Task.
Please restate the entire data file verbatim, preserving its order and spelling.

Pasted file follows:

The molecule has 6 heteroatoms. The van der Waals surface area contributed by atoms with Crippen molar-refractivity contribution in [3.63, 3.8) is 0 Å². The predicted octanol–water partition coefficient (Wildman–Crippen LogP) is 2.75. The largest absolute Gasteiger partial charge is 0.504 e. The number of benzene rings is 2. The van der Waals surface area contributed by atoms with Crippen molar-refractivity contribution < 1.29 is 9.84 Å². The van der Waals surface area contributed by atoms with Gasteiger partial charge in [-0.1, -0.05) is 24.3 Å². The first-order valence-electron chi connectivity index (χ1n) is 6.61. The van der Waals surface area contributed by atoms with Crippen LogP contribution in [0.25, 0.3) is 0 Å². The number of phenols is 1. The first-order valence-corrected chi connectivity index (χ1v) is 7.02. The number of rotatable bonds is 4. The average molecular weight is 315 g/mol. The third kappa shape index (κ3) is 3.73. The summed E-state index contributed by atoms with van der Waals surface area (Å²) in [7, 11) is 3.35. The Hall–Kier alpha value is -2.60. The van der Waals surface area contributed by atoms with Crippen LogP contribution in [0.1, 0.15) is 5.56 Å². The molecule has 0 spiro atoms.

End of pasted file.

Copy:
The molecule has 6 heteroatoms. The van der Waals surface area contributed by atoms with Crippen molar-refractivity contribution in [3.63, 3.8) is 0 Å². The predicted octanol–water partition coefficient (Wildman–Crippen LogP) is 2.75. The largest absolute Gasteiger partial charge is 0.504 e. The number of benzene rings is 2. The van der Waals surface area contributed by atoms with Crippen molar-refractivity contribution < 1.29 is 9.84 Å². The van der Waals surface area contributed by atoms with Gasteiger partial charge in [-0.1, -0.05) is 24.3 Å². The first-order valence-electron chi connectivity index (χ1n) is 6.61. The van der Waals surface area contributed by atoms with Crippen LogP contribution in [0.25, 0.3) is 0 Å². The number of phenols is 1. The first-order valence-corrected chi connectivity index (χ1v) is 7.02. The number of rotatable bonds is 4. The average molecular weight is 315 g/mol. The third kappa shape index (κ3) is 3.73. The summed E-state index contributed by atoms with van der Waals surface area (Å²) in [7, 11) is 3.35. The Hall–Kier alpha value is -2.60. The van der Waals surface area contributed by atoms with Crippen LogP contribution in [0.1, 0.15) is 5.56 Å². The molecule has 0 spiro atoms.